It is now officially confirmed. The new PS5 console variation, also known as Series 1200 uses a redesigned SOC which results in lower power consumption and lower temperatures. Earlier this month Sony began shipping a new PS5 console model around the world with Australia getting it first. We covered a teardown video where YouTuber Austin Evans pulled apart the console and compared it to the launch PS5 1000 and second variation 1100 series.
While Austin did a great job comparing the console’s heatsinks and new ventilation system, he didn’t get as far as tearing down the internals to take a look at the actual CPU. What Austin did discover what that the PS5 1200 series now uses substantially less power than the launch model. In fact, it reads around 200W compared to 230W on the 2020 console.
Tech site Angstronomics has now confirmed why this is the case. They tore down the new PS5 1200 series to find a whole new SOC inside the console. The PS5 now comes with an enhanced AMD Oberon SOC known as the Oberson Plus. The SOC makes use of the TSMC 6N process making this a 6nm SOC.
The manufacturing process behind this TSMC 6nm SOC is easier, cheaper and is rule compatible with the 7nm chips meaning it will operate exactly the same as the previous SOC found in the other PS5 consoles. You’re not getting any performance boost whatsoever and the chipset won’t have any problems performing tasks that the 7nm chip can do.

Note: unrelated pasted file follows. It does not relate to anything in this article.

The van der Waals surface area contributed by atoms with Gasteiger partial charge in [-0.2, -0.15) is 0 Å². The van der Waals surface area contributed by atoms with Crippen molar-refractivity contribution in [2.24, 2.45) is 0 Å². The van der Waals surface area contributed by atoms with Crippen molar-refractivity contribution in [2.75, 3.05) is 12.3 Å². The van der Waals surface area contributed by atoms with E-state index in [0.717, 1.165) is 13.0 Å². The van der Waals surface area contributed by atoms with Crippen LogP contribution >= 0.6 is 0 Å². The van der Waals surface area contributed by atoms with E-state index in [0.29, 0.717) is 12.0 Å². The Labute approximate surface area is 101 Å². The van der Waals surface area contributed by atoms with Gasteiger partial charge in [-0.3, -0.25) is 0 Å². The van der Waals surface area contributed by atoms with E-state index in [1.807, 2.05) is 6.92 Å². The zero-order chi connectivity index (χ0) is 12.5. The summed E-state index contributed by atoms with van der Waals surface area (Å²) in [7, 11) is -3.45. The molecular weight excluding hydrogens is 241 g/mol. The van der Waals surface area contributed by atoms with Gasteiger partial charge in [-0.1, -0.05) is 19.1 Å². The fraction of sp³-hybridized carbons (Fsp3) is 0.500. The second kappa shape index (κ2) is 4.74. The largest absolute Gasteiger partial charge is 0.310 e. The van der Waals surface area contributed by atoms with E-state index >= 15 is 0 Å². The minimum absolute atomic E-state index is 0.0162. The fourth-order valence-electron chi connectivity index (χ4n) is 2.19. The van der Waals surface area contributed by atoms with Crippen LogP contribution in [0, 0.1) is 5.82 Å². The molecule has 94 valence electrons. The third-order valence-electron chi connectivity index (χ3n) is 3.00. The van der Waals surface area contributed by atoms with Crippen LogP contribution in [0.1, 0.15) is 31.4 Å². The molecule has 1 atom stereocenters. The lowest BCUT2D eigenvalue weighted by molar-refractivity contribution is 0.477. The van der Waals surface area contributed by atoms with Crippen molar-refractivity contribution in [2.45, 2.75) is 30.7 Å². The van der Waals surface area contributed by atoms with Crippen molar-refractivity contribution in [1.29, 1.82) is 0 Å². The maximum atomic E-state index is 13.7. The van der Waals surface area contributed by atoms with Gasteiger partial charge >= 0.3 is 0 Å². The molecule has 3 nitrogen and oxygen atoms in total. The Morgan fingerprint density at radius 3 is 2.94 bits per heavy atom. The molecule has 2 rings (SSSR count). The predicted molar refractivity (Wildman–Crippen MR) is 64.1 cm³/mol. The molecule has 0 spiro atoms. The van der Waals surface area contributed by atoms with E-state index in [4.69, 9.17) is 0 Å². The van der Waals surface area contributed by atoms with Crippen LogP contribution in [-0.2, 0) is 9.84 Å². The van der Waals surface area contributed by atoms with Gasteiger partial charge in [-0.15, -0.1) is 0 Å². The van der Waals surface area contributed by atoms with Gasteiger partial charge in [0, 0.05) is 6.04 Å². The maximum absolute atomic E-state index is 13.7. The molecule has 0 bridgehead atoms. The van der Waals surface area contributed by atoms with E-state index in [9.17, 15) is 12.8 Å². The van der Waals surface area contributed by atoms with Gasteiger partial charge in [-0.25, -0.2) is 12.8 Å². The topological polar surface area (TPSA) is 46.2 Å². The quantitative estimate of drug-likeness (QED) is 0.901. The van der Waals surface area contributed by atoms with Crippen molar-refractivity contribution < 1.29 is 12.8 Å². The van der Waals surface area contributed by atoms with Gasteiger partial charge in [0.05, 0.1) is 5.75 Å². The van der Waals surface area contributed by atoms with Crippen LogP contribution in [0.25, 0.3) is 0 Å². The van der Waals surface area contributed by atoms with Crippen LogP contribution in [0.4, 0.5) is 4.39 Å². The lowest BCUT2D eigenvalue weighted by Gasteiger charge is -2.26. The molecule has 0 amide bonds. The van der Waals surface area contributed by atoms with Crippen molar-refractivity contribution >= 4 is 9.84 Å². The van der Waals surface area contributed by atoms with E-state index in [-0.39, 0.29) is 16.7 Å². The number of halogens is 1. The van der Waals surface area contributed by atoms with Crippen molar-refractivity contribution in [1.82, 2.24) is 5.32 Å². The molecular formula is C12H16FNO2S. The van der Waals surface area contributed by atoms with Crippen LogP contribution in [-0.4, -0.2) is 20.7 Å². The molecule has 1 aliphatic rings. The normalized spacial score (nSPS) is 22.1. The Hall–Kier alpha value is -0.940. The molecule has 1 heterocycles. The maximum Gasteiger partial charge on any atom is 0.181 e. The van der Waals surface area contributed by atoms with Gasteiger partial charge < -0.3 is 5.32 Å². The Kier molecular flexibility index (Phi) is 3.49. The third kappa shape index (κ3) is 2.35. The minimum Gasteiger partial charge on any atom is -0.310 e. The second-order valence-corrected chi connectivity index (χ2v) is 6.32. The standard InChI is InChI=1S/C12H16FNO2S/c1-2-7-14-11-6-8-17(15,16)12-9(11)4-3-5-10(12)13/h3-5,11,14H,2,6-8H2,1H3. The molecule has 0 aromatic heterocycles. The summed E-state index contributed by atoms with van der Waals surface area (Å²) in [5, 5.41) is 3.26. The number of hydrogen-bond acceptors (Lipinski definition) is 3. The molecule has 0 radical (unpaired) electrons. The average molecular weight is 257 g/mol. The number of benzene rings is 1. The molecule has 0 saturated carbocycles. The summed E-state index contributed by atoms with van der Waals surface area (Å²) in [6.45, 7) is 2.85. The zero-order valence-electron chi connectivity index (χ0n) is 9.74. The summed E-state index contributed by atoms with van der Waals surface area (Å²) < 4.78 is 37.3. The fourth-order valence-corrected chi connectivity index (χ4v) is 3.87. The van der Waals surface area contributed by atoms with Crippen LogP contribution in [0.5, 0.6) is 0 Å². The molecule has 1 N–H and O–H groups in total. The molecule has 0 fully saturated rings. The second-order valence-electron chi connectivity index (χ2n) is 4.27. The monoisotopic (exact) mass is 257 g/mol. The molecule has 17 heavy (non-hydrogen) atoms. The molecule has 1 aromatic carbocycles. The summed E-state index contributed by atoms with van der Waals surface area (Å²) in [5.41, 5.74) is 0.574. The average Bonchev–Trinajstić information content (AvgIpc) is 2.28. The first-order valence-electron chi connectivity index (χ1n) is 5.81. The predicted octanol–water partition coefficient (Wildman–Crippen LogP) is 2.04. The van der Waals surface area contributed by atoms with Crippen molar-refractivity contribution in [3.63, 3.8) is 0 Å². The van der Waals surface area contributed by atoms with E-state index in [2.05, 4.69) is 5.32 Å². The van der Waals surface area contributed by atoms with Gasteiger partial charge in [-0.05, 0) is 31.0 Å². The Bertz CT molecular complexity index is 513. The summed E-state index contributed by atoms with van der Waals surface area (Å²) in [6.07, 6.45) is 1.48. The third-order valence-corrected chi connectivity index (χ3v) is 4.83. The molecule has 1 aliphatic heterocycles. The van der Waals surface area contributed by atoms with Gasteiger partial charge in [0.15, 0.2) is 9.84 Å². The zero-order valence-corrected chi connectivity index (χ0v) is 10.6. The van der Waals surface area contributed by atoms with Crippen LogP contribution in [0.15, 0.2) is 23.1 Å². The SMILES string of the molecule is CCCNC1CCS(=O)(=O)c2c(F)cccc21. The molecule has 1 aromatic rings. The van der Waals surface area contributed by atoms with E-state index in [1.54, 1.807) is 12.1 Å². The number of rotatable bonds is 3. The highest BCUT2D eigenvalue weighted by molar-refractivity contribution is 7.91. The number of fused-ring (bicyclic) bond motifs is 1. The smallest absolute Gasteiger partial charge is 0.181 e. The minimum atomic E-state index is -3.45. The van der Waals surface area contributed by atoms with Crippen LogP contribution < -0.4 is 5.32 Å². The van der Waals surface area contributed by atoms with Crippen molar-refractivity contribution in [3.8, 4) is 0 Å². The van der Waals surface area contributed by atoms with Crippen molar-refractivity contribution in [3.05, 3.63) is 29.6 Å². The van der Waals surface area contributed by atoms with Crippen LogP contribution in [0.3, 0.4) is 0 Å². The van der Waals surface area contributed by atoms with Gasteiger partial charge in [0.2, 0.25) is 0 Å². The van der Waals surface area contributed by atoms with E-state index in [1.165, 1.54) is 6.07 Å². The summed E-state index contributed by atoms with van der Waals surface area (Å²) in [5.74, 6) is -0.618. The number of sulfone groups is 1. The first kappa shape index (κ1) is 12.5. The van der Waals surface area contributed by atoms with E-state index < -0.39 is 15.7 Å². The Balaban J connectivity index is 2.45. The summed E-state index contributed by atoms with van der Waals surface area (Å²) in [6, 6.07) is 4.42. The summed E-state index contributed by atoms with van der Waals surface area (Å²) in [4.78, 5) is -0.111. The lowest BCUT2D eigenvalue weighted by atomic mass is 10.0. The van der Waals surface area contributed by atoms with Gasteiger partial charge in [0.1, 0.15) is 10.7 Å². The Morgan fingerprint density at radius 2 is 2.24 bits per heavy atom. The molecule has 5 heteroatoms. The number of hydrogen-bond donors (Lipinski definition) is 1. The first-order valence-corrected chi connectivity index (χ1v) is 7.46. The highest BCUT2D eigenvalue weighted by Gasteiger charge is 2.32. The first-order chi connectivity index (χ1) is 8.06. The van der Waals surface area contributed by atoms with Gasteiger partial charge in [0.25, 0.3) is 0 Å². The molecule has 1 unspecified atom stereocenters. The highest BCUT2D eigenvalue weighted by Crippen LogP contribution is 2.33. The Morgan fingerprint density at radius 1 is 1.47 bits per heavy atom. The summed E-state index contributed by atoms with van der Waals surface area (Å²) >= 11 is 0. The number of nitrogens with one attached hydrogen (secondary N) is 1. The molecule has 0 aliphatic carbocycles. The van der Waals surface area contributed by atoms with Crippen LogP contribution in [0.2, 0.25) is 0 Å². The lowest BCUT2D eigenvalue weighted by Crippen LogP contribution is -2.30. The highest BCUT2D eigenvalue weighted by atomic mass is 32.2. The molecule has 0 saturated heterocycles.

One major draw to the 6nm chip is the fact that it offers 18.8% more transistor density than the launch model. This means it comes with reduced power consumption and reduced temperatures.
The 6nm SOC is the reason why the new PS5 1200 series is lighter and uses 30W less power. The heatsink inside the PS5 1200 series doesn’t need to be so big now thanks to the 6nm SOC. The chipset is 15% smaller than the 7nm model too which draws less power.
Sony will also be able to produce more chips using the 6nm SOC due to the smaller die size. Roughly 20% more chips can be produced at the same cost as more chips can fit onto a single wafer during manufacturing.
This new die means that Sony can now produce more chipsets than before at a faster, cheaper rate. This is something Sony has been aiming for since the launch of the PS5. The company has faced major supply constraints during the PS5 lifecycle tied specifically to the pandemic and the issues it caused in the semiconductor industry.
The company will completely phase out the production of 7nm chips and only focus on new AMD Oberon Plus 6nm SOCs going forward.